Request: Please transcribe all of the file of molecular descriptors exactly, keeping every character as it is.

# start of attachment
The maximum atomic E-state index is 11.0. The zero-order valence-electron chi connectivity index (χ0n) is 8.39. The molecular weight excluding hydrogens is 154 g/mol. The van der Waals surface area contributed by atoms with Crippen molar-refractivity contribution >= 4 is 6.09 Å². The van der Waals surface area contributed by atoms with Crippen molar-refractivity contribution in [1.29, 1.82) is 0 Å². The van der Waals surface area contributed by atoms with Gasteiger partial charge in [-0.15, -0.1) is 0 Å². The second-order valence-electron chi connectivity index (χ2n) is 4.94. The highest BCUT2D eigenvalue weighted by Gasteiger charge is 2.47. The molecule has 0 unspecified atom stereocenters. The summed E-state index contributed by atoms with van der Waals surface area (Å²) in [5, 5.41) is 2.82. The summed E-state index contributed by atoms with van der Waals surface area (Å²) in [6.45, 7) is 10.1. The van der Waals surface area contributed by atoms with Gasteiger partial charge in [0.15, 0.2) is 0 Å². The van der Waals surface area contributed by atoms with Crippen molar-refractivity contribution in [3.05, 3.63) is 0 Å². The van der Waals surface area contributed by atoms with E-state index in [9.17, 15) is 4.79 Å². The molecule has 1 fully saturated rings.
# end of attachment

The maximum atomic E-state index is 11.0. The zero-order valence-electron chi connectivity index (χ0n) is 8.39. The molecular weight excluding hydrogens is 154 g/mol. The van der Waals surface area contributed by atoms with Crippen molar-refractivity contribution >= 4 is 6.09 Å². The van der Waals surface area contributed by atoms with Crippen molar-refractivity contribution in [1.29, 1.82) is 0 Å². The van der Waals surface area contributed by atoms with Gasteiger partial charge in [-0.15, -0.1) is 0 Å². The second-order valence-electron chi connectivity index (χ2n) is 4.94. The highest BCUT2D eigenvalue weighted by Gasteiger charge is 2.47. The molecule has 0 unspecified atom stereocenters. The summed E-state index contributed by atoms with van der Waals surface area (Å²) in [5, 5.41) is 2.82. The summed E-state index contributed by atoms with van der Waals surface area (Å²) in [6.45, 7) is 10.1. The van der Waals surface area contributed by atoms with Gasteiger partial charge in [0.15, 0.2) is 0 Å². The van der Waals surface area contributed by atoms with Crippen molar-refractivity contribution in [3.05, 3.63) is 0 Å². The van der Waals surface area contributed by atoms with E-state index in [9.17, 15) is 4.79 Å². The molecule has 1 fully saturated rings.